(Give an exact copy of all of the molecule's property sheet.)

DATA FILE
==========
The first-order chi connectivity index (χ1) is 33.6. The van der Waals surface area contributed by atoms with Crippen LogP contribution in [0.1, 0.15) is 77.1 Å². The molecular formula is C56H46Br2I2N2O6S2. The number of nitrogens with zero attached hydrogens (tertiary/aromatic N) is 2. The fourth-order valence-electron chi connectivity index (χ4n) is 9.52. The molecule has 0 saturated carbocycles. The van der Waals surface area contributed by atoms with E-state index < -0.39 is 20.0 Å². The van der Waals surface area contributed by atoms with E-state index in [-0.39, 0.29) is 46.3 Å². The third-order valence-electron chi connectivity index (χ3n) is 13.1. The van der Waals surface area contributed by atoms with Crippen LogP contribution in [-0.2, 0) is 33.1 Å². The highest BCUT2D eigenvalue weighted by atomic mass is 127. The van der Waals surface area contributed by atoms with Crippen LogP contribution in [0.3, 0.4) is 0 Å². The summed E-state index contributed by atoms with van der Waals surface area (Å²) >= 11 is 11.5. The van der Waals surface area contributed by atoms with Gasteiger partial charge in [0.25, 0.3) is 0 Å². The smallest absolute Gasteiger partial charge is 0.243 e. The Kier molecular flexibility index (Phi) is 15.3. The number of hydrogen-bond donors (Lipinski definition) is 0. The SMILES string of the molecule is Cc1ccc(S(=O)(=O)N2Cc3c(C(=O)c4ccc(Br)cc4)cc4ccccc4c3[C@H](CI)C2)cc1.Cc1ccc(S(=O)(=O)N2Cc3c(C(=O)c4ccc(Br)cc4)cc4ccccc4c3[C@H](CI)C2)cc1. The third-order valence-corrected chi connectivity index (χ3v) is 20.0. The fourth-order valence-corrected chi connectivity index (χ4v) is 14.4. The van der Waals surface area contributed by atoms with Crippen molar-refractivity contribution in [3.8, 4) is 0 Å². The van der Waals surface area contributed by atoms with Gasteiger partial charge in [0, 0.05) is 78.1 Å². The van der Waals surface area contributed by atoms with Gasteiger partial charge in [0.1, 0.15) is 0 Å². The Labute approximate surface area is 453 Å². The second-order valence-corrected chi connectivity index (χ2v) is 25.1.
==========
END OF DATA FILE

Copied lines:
The first-order chi connectivity index (χ1) is 33.6. The van der Waals surface area contributed by atoms with Crippen LogP contribution in [0.1, 0.15) is 77.1 Å². The molecular formula is C56H46Br2I2N2O6S2. The number of nitrogens with zero attached hydrogens (tertiary/aromatic N) is 2. The fourth-order valence-electron chi connectivity index (χ4n) is 9.52. The molecule has 0 saturated carbocycles. The van der Waals surface area contributed by atoms with E-state index < -0.39 is 20.0 Å². The van der Waals surface area contributed by atoms with E-state index in [-0.39, 0.29) is 46.3 Å². The third-order valence-electron chi connectivity index (χ3n) is 13.1. The van der Waals surface area contributed by atoms with Crippen LogP contribution in [-0.2, 0) is 33.1 Å². The highest BCUT2D eigenvalue weighted by atomic mass is 127. The van der Waals surface area contributed by atoms with Crippen LogP contribution in [0.3, 0.4) is 0 Å². The summed E-state index contributed by atoms with van der Waals surface area (Å²) >= 11 is 11.5. The van der Waals surface area contributed by atoms with Gasteiger partial charge in [0.25, 0.3) is 0 Å². The smallest absolute Gasteiger partial charge is 0.243 e. The Kier molecular flexibility index (Phi) is 15.3. The number of hydrogen-bond donors (Lipinski definition) is 0. The SMILES string of the molecule is Cc1ccc(S(=O)(=O)N2Cc3c(C(=O)c4ccc(Br)cc4)cc4ccccc4c3[C@H](CI)C2)cc1.Cc1ccc(S(=O)(=O)N2Cc3c(C(=O)c4ccc(Br)cc4)cc4ccccc4c3[C@H](CI)C2)cc1. The third-order valence-corrected chi connectivity index (χ3v) is 20.0. The fourth-order valence-corrected chi connectivity index (χ4v) is 14.4. The van der Waals surface area contributed by atoms with Crippen molar-refractivity contribution in [3.8, 4) is 0 Å². The van der Waals surface area contributed by atoms with Gasteiger partial charge in [0, 0.05) is 78.1 Å². The van der Waals surface area contributed by atoms with Gasteiger partial charge in [0.1, 0.15) is 0 Å². The Labute approximate surface area is 453 Å². The second-order valence-corrected chi connectivity index (χ2v) is 25.1.